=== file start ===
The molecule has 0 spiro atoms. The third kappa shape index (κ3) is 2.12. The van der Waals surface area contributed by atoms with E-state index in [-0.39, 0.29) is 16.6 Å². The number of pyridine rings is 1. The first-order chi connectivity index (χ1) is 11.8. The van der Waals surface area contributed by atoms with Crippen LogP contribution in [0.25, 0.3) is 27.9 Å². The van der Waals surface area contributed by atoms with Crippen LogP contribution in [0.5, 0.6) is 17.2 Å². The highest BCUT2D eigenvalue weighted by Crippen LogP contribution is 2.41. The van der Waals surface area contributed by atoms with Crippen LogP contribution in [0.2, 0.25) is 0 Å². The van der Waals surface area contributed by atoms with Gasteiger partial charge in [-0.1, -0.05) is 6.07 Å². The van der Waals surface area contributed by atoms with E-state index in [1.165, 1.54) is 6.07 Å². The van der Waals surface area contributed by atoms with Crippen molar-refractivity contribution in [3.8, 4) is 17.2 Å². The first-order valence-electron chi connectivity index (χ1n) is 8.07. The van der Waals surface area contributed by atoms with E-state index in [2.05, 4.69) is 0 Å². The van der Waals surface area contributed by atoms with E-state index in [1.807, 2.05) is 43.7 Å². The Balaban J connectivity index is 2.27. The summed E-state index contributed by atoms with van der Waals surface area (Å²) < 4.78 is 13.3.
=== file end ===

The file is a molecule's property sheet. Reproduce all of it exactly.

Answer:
The molecule has 0 spiro atoms. The third kappa shape index (κ3) is 2.12. The van der Waals surface area contributed by atoms with E-state index in [-0.39, 0.29) is 16.6 Å². The number of pyridine rings is 1. The first-order chi connectivity index (χ1) is 11.8. The van der Waals surface area contributed by atoms with Crippen LogP contribution in [0.25, 0.3) is 27.9 Å². The van der Waals surface area contributed by atoms with Crippen LogP contribution in [0.5, 0.6) is 17.2 Å². The highest BCUT2D eigenvalue weighted by Crippen LogP contribution is 2.41. The van der Waals surface area contributed by atoms with Crippen LogP contribution in [0.2, 0.25) is 0 Å². The van der Waals surface area contributed by atoms with Gasteiger partial charge in [-0.1, -0.05) is 6.07 Å². The van der Waals surface area contributed by atoms with E-state index in [1.165, 1.54) is 6.07 Å². The van der Waals surface area contributed by atoms with Crippen molar-refractivity contribution in [3.8, 4) is 17.2 Å². The first-order valence-electron chi connectivity index (χ1n) is 8.07. The van der Waals surface area contributed by atoms with E-state index in [2.05, 4.69) is 0 Å². The van der Waals surface area contributed by atoms with E-state index in [1.807, 2.05) is 43.7 Å². The Balaban J connectivity index is 2.27. The summed E-state index contributed by atoms with van der Waals surface area (Å²) < 4.78 is 13.3.